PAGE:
<<I am not an expert, but have been told that it is tiring because of the high resistance and the tremendous lip activity required. During our recording sessions the trumpeters always had to take a break after a period of intense playing because their lips and mouth hurt and got tired.

< Second, you can splatter notes all over the landscape and the critics, who would slam you if you did that on a modern instrument, will gush about your authenticity. >
<<Sarcasm won't save you. Don't you see these guys have their professional pride. Who cares about critics who are to dumb to notice this. Every musician knows there are people in the audience with keener ears and musical interest than most critics. Who do you think they are playing for?

< Third, if you're having a really bad night, in the choral climaxes you can stop blowing into the horn altogether, just sit there and pretend to play, and you will be complimented on your ability to blend. >
<< What about responsibility towards the conductor who hired you as an expert. Wouldn't he notice? You would ruin your reputation. And what would your colleagues in the ensemble think? And again the audience? It would be the end of your self-respect and your career.

< None of these is an advantage to the listener. >
<<Indeed, it would not if this were common practice. It is not. Your arguing is just rhetorical.

< The best that can be said about the very best valveless trumpet performances is that through heroic effort the players are at times able to sound like lower-middle-quality modern trumpets. >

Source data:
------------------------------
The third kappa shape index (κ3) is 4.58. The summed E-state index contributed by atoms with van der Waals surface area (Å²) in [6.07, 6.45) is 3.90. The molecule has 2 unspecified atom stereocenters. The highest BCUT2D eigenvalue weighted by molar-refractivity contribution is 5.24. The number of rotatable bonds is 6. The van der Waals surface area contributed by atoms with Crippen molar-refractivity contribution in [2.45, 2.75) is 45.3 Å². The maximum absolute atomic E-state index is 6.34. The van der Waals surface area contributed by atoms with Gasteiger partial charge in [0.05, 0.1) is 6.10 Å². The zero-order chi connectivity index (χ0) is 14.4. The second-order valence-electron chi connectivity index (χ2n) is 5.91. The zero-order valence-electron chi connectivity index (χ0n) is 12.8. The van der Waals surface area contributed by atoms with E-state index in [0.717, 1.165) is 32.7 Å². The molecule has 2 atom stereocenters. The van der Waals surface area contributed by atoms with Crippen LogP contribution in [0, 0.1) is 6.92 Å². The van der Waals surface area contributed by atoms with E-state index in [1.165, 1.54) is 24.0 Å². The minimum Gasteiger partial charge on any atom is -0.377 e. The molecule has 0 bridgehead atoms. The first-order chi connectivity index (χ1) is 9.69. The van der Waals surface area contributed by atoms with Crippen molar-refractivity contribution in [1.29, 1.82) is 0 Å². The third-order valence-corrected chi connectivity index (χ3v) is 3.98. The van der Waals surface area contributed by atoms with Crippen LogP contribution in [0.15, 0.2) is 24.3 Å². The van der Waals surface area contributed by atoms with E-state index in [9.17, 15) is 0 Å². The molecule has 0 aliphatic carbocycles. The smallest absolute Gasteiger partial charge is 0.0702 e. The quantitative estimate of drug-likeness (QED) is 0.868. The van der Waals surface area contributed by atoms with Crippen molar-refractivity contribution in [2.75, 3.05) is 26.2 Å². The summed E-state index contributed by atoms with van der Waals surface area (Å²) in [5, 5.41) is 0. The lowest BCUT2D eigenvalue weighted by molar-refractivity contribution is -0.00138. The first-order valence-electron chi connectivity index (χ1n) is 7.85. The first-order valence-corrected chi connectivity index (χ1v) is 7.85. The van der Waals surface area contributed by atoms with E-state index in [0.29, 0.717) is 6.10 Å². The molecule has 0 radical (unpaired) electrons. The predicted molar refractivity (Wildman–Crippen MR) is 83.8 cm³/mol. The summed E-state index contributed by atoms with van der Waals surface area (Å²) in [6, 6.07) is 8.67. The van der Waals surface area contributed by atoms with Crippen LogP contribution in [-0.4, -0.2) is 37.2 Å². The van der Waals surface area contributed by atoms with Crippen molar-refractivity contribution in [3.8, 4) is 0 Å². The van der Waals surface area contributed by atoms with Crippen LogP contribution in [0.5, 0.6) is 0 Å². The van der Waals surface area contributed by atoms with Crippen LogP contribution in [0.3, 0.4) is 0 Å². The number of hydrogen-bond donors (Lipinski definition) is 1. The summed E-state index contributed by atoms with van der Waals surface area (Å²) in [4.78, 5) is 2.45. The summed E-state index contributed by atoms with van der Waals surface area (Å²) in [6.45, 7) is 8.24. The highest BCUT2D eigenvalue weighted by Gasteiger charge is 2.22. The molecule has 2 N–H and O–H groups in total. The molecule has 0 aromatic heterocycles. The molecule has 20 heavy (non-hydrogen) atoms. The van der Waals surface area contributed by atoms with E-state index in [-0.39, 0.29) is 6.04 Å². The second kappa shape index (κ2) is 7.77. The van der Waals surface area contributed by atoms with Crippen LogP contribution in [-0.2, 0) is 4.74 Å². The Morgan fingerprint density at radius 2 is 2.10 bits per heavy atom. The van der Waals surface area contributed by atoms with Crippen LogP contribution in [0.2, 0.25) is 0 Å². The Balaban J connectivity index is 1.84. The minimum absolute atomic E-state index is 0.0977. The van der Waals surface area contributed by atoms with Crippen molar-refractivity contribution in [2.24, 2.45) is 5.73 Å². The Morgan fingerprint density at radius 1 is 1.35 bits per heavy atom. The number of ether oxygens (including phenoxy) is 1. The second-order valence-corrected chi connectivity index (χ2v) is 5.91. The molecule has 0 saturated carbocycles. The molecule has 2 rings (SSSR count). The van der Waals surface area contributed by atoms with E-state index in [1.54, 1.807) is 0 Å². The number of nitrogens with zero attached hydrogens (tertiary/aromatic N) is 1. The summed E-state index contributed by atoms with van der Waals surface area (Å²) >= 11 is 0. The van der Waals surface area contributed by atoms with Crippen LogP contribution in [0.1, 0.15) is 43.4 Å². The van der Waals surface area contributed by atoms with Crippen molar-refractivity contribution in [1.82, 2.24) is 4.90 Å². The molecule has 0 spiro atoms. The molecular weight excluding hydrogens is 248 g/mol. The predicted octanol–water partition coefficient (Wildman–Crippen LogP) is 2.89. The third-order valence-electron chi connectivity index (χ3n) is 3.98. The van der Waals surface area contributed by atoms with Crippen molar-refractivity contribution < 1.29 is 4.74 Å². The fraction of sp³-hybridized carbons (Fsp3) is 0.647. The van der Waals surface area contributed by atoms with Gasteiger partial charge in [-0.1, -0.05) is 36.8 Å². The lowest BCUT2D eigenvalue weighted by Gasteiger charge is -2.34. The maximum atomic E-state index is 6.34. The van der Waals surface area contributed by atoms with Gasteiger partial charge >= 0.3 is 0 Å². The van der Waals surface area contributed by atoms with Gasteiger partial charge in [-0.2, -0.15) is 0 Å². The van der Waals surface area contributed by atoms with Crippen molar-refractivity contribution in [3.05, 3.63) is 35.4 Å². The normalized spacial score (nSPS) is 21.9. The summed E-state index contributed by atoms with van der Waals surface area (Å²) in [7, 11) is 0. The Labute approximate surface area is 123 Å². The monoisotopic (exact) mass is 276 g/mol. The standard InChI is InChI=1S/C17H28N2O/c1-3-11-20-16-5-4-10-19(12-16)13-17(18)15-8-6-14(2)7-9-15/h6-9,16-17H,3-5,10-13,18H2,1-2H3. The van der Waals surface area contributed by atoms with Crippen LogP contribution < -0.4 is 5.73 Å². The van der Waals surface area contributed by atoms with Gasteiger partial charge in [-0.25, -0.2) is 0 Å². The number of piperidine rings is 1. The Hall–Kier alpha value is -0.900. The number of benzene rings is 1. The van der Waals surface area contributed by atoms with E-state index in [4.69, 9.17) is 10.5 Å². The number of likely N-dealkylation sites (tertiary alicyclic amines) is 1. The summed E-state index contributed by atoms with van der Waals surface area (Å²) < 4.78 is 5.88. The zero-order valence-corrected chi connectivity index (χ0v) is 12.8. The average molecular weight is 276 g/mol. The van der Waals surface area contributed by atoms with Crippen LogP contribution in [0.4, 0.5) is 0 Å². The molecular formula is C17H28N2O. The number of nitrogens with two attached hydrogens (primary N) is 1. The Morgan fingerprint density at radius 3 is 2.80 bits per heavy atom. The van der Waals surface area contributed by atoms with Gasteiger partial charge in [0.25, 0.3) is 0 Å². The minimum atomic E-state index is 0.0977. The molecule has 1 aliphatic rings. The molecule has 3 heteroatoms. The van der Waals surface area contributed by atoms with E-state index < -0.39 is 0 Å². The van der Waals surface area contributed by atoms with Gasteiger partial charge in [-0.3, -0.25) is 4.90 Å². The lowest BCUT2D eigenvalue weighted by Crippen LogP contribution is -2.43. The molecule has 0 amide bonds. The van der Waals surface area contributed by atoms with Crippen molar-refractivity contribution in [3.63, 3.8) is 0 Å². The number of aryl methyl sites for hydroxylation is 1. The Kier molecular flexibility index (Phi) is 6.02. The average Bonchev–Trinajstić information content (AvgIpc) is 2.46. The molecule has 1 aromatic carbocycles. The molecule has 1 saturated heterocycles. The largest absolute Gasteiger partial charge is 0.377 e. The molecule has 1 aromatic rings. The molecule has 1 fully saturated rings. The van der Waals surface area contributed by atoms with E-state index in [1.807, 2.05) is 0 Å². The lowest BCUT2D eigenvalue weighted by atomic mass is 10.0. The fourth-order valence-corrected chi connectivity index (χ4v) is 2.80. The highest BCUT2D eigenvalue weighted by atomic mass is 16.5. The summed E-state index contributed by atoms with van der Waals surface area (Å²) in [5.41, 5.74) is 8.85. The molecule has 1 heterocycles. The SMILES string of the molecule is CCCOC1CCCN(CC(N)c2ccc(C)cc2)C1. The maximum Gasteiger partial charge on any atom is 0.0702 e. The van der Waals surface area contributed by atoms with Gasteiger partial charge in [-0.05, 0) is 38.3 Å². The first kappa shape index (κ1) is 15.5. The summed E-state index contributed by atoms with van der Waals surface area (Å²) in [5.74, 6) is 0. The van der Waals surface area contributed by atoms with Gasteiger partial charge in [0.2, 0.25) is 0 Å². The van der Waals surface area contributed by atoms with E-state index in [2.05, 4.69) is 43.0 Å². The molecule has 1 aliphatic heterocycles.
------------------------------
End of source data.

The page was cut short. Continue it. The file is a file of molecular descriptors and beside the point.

<<If this is showing respect, why does it sound so denigrating?

Peter Bright wrote (July 17, 2003):
[To Peter Bloemendaal] Hmm, I also cannot really connect with Robert's comments. While I agree that more split notes and jarring are accepted in HIP performances than modern ones - Tafelmusik's Brandenburgs 1 & 2 are the first example which spring to mind in otherwise exemplary playing - I get great pleasure from a cohesive period instrument brass section. And I fully concur with John Eliot Gardiner that when Bach brings out the trumpets in his work it is as if the Heavens open. I am not happy when players modify their instruments (e.g., in the Suzuki Brandenburg 2, the trumpet is reshaped and altered to allow the high points to be reached - it ends up sounding like Mickey Mouse on helium) and am not too worried about the odd forced or mangled note. The warmth of period instruments and the way they cohere together is preferable (to my ears at least) to a combination of period and modern instruments which usually sounds unbalanced and plain wrong. Personally, my aim is to have an exemplary modern AND an exemplary HIP recording of all Bach's compositions as I get great sustenance from both.

Robert Sherman wrote (July 17, 2003):
[To Peter Bright] I can understand, and mostly agree with, Peter Bright's points. Regarding Peter Bloemendaal's comments, I'm not interested in an endless discussion of who is insulting whom.

Thomas Braatz wrote (July 17, 2003):
Robert Sherman stated: >> I find Rilling's remark to be tactfully understated. He does not point out that in addition to cracking high notes, valveless trumpets suffer from splatty low notes, restricted dynamic range, and dead foggy tone. If genuinely historic instruments (without nodal finger holes) are used, they are also horribly out of tune -- so much so that they are hardy ever used, even by the most self-conscious HIP conductors.<<